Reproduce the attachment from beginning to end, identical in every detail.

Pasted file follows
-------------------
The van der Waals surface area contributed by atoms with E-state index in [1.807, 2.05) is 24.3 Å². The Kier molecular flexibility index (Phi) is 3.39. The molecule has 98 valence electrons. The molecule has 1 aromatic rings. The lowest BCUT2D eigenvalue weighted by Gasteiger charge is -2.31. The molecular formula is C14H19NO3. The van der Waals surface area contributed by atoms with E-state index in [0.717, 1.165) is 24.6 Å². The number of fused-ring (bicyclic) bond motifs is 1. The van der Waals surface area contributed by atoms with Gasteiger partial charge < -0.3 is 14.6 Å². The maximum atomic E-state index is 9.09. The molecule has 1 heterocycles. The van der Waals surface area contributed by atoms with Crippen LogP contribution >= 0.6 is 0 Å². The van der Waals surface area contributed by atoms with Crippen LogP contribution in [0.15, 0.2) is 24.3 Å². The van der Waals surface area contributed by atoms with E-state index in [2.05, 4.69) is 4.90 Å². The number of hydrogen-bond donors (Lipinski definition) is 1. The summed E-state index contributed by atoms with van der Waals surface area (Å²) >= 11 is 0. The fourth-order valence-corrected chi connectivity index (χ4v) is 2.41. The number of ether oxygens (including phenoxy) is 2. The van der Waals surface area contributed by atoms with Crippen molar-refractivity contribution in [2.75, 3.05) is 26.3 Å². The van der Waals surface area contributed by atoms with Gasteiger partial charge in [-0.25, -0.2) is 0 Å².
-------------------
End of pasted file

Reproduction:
The van der Waals surface area contributed by atoms with E-state index in [1.807, 2.05) is 24.3 Å². The Kier molecular flexibility index (Phi) is 3.39. The molecule has 98 valence electrons. The molecule has 1 aromatic rings. The lowest BCUT2D eigenvalue weighted by Gasteiger charge is -2.31. The molecular formula is C14H19NO3. The van der Waals surface area contributed by atoms with E-state index in [0.717, 1.165) is 24.6 Å². The number of fused-ring (bicyclic) bond motifs is 1. The van der Waals surface area contributed by atoms with Gasteiger partial charge < -0.3 is 14.6 Å². The maximum atomic E-state index is 9.09. The molecule has 1 heterocycles. The van der Waals surface area contributed by atoms with Crippen LogP contribution >= 0.6 is 0 Å². The van der Waals surface area contributed by atoms with Crippen LogP contribution in [0.15, 0.2) is 24.3 Å². The van der Waals surface area contributed by atoms with E-state index in [2.05, 4.69) is 4.90 Å². The number of hydrogen-bond donors (Lipinski definition) is 1. The summed E-state index contributed by atoms with van der Waals surface area (Å²) >= 11 is 0. The fourth-order valence-corrected chi connectivity index (χ4v) is 2.41. The number of ether oxygens (including phenoxy) is 2. The van der Waals surface area contributed by atoms with Crippen molar-refractivity contribution in [2.75, 3.05) is 26.3 Å². The van der Waals surface area contributed by atoms with Gasteiger partial charge in [-0.25, -0.2) is 0 Å².